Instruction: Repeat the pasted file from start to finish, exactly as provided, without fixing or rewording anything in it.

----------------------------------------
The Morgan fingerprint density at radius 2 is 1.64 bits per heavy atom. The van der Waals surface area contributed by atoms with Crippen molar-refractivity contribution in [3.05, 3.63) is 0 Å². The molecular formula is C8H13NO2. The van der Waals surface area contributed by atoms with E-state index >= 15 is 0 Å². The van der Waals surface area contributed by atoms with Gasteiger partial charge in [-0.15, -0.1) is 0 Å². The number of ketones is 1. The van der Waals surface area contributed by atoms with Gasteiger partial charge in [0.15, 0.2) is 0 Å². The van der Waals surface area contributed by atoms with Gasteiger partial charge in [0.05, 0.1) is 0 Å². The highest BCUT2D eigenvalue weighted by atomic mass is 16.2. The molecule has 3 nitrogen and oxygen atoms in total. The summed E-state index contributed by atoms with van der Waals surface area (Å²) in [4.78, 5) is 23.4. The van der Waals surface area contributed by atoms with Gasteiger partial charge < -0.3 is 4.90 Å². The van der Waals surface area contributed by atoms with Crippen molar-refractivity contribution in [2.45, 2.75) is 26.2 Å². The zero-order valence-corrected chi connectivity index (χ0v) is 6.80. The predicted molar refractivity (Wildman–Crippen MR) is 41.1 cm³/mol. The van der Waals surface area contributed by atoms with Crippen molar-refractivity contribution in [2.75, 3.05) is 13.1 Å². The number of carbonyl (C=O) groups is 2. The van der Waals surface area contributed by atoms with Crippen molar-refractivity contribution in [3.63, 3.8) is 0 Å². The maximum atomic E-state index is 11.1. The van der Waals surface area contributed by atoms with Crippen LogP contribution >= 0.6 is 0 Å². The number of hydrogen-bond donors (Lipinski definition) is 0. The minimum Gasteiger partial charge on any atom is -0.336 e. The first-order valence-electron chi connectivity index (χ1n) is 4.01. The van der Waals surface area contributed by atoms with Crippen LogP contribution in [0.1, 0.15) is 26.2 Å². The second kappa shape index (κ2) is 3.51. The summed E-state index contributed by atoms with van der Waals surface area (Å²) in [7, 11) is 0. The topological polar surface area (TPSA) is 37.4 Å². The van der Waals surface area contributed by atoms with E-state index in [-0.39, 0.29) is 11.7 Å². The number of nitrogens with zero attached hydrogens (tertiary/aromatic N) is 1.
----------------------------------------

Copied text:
The Morgan fingerprint density at radius 2 is 1.64 bits per heavy atom. The van der Waals surface area contributed by atoms with Crippen molar-refractivity contribution in [3.05, 3.63) is 0 Å². The molecular formula is C8H13NO2. The van der Waals surface area contributed by atoms with E-state index >= 15 is 0 Å². The van der Waals surface area contributed by atoms with Gasteiger partial charge in [-0.15, -0.1) is 0 Å². The number of ketones is 1. The van der Waals surface area contributed by atoms with Gasteiger partial charge in [0.15, 0.2) is 0 Å². The van der Waals surface area contributed by atoms with Gasteiger partial charge in [0.05, 0.1) is 0 Å². The highest BCUT2D eigenvalue weighted by atomic mass is 16.2. The molecule has 3 nitrogen and oxygen atoms in total. The summed E-state index contributed by atoms with van der Waals surface area (Å²) in [4.78, 5) is 23.4. The van der Waals surface area contributed by atoms with Gasteiger partial charge < -0.3 is 4.90 Å². The van der Waals surface area contributed by atoms with Crippen molar-refractivity contribution in [2.45, 2.75) is 26.2 Å². The zero-order valence-corrected chi connectivity index (χ0v) is 6.80. The predicted molar refractivity (Wildman–Crippen MR) is 41.1 cm³/mol. The van der Waals surface area contributed by atoms with Crippen molar-refractivity contribution in [2.75, 3.05) is 13.1 Å². The number of carbonyl (C=O) groups is 2. The van der Waals surface area contributed by atoms with Crippen molar-refractivity contribution in [3.63, 3.8) is 0 Å². The maximum atomic E-state index is 11.1. The van der Waals surface area contributed by atoms with Crippen LogP contribution >= 0.6 is 0 Å². The number of hydrogen-bond donors (Lipinski definition) is 0. The minimum Gasteiger partial charge on any atom is -0.336 e. The first-order valence-electron chi connectivity index (χ1n) is 4.01. The van der Waals surface area contributed by atoms with Crippen LogP contribution in [0.1, 0.15) is 26.2 Å². The second kappa shape index (κ2) is 3.51. The summed E-state index contributed by atoms with van der Waals surface area (Å²) in [7, 11) is 0. The topological polar surface area (TPSA) is 37.4 Å². The van der Waals surface area contributed by atoms with E-state index in [-0.39, 0.29) is 11.7 Å². The number of nitrogens with zero attached hydrogens (tertiary/aromatic N) is 1.